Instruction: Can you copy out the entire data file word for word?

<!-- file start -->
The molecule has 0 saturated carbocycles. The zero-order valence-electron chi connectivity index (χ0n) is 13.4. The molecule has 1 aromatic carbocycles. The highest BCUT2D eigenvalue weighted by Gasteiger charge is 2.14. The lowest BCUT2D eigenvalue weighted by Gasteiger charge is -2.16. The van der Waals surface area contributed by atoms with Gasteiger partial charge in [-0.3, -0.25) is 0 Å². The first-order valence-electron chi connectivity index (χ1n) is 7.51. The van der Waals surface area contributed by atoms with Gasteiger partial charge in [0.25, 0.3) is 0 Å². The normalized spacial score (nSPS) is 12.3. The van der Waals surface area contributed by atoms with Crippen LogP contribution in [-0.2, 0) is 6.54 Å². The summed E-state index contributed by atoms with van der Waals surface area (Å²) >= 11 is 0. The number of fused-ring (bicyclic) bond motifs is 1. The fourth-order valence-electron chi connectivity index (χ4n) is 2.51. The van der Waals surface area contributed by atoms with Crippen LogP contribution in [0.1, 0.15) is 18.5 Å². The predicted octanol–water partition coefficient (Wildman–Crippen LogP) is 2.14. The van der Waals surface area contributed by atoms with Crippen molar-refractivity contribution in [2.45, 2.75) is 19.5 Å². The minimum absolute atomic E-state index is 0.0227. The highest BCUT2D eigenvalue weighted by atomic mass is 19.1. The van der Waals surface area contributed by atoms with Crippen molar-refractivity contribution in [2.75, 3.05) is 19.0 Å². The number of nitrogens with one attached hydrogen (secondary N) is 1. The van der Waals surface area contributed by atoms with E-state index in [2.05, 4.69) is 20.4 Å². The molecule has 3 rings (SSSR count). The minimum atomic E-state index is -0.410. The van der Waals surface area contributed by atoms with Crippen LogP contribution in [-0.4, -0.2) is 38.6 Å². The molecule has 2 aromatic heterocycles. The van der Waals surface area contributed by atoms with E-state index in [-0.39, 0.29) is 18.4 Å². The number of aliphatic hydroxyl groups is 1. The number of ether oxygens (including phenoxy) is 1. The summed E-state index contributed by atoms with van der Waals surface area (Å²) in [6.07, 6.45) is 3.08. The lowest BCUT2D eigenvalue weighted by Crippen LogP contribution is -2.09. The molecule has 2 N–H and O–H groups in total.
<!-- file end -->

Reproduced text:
The molecule has 0 saturated carbocycles. The zero-order valence-electron chi connectivity index (χ0n) is 13.4. The molecule has 1 aromatic carbocycles. The highest BCUT2D eigenvalue weighted by Gasteiger charge is 2.14. The lowest BCUT2D eigenvalue weighted by Gasteiger charge is -2.16. The van der Waals surface area contributed by atoms with Gasteiger partial charge in [-0.3, -0.25) is 0 Å². The first-order valence-electron chi connectivity index (χ1n) is 7.51. The van der Waals surface area contributed by atoms with Gasteiger partial charge in [0.25, 0.3) is 0 Å². The normalized spacial score (nSPS) is 12.3. The van der Waals surface area contributed by atoms with Crippen LogP contribution in [-0.2, 0) is 6.54 Å². The summed E-state index contributed by atoms with van der Waals surface area (Å²) >= 11 is 0. The number of fused-ring (bicyclic) bond motifs is 1. The fourth-order valence-electron chi connectivity index (χ4n) is 2.51. The van der Waals surface area contributed by atoms with Crippen LogP contribution in [0.1, 0.15) is 18.5 Å². The predicted octanol–water partition coefficient (Wildman–Crippen LogP) is 2.14. The van der Waals surface area contributed by atoms with Crippen molar-refractivity contribution in [2.45, 2.75) is 19.5 Å². The minimum absolute atomic E-state index is 0.0227. The highest BCUT2D eigenvalue weighted by atomic mass is 19.1. The van der Waals surface area contributed by atoms with Crippen molar-refractivity contribution in [2.75, 3.05) is 19.0 Å². The number of nitrogens with one attached hydrogen (secondary N) is 1. The van der Waals surface area contributed by atoms with E-state index in [2.05, 4.69) is 20.4 Å². The molecule has 3 rings (SSSR count). The minimum atomic E-state index is -0.410. The van der Waals surface area contributed by atoms with Crippen LogP contribution in [-0.4, -0.2) is 38.6 Å². The molecule has 2 aromatic heterocycles. The van der Waals surface area contributed by atoms with E-state index in [-0.39, 0.29) is 18.4 Å². The number of aliphatic hydroxyl groups is 1. The number of ether oxygens (including phenoxy) is 1. The summed E-state index contributed by atoms with van der Waals surface area (Å²) in [6.07, 6.45) is 3.08. The lowest BCUT2D eigenvalue weighted by Crippen LogP contribution is -2.09. The molecule has 2 N–H and O–H groups in total.